UK Arbitration Bill

The UK government introduced an Arbitration Bill (the “Bill”) in the House of Lords on 21 November 2023. The Bill aims to modernise arbitration law for the first time in 27 years by amending the English Arbitration Act 1996. The Bill implements all the recommendations made last year by the Law Commission of England and Wales and is expected to be enacted by mid-2024.

The amendments to the Arbitration Act 1996 include clarifying the law governing arbitration agreements, strengthening the English courts’ power to make orders in support of arbitration and facilitating a more efficient resolution of disputes, by reducing delays and costs. Mor specifically, these amendments include:

  • Increasing the efficiency of arbitration on claims that have no real prospect of success, by allowing arbitrators to issue decisions akin to summary judgments in court proceedings.
  • Introducing a statutory duty of disclosure for arbitrators relating to circumstances that might reasonably give rise to justifiable doubts as to their impartiality, under which arbitrators must disclose both facts of which they are actually aware and of which they ought reasonably to know.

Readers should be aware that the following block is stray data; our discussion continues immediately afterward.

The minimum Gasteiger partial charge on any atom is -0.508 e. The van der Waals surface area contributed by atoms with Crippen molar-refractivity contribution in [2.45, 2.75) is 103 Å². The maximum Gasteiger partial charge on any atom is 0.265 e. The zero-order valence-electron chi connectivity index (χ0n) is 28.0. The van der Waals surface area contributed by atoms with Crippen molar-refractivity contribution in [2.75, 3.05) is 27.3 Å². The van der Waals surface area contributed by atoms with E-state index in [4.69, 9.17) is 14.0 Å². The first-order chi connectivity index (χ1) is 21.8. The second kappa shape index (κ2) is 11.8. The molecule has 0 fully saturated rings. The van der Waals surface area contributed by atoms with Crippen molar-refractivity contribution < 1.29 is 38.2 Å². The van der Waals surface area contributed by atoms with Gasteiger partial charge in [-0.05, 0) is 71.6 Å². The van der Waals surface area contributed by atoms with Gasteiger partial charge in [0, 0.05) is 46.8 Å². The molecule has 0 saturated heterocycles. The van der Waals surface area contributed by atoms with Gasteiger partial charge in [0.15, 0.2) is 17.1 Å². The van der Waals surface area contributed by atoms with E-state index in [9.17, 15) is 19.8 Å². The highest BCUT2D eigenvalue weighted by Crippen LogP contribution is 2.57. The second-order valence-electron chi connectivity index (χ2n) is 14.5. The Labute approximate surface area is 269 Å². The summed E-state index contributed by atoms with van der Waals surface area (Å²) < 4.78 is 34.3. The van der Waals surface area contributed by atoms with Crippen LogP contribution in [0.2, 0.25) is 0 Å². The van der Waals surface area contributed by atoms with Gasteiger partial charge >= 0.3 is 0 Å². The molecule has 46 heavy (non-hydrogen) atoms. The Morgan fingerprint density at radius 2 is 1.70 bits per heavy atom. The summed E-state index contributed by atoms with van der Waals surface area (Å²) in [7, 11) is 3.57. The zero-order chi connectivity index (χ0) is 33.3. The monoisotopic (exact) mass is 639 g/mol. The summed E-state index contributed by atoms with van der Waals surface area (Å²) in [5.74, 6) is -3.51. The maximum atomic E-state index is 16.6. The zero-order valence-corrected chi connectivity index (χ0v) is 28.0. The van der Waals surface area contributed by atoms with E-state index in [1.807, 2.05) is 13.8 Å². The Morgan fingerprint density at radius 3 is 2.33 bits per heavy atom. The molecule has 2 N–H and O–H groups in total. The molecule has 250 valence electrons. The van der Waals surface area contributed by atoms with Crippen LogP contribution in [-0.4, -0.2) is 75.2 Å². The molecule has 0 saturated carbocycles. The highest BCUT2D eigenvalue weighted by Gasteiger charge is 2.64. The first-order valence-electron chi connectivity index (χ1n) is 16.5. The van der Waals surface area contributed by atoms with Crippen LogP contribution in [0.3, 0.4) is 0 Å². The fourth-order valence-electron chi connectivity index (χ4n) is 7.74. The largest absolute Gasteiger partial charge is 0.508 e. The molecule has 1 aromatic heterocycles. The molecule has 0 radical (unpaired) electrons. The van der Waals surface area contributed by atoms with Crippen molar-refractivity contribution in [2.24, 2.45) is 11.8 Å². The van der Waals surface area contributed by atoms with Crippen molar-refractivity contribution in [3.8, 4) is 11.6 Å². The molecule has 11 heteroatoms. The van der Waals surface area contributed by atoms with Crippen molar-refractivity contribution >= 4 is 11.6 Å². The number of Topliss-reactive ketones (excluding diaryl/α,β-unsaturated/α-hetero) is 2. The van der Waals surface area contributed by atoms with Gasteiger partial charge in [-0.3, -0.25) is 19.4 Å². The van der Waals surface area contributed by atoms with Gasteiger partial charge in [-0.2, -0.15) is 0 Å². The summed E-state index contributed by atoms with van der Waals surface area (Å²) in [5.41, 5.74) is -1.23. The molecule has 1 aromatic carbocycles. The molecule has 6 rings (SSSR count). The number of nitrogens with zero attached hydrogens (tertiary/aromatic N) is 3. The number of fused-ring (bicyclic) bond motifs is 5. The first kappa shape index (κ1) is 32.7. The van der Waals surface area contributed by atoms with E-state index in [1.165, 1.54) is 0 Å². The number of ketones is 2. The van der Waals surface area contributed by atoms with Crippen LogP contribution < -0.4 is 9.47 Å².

• Extending the immunity of arbitrators so that they are not held liable for resigning, unless the resignation proves to have been unreasonable, nor liable for the costs of their removal, unless they have acted in bad faith.
  • Clarification of the law governing arbitration agreements, which will be that of the place chosen for the arbitration, unless the parties expressly agree otherwise.
  • Simplification of the procedure for challenging arbitral awards on jurisdictional grounds, under which a full review of the evidence or the presentation of new evidence or arguments are no longer permitted.
  • Power of courts to issue orders in support of those made by emergency arbitrators, to remedy issues caused by non-compliance with the awards and measures of emergency arbitrators.
  • Power of courts to issue orders in arbitration proceedings against third parties, thereby aligning arbitration proceedings with judicial proceedings against third parties.




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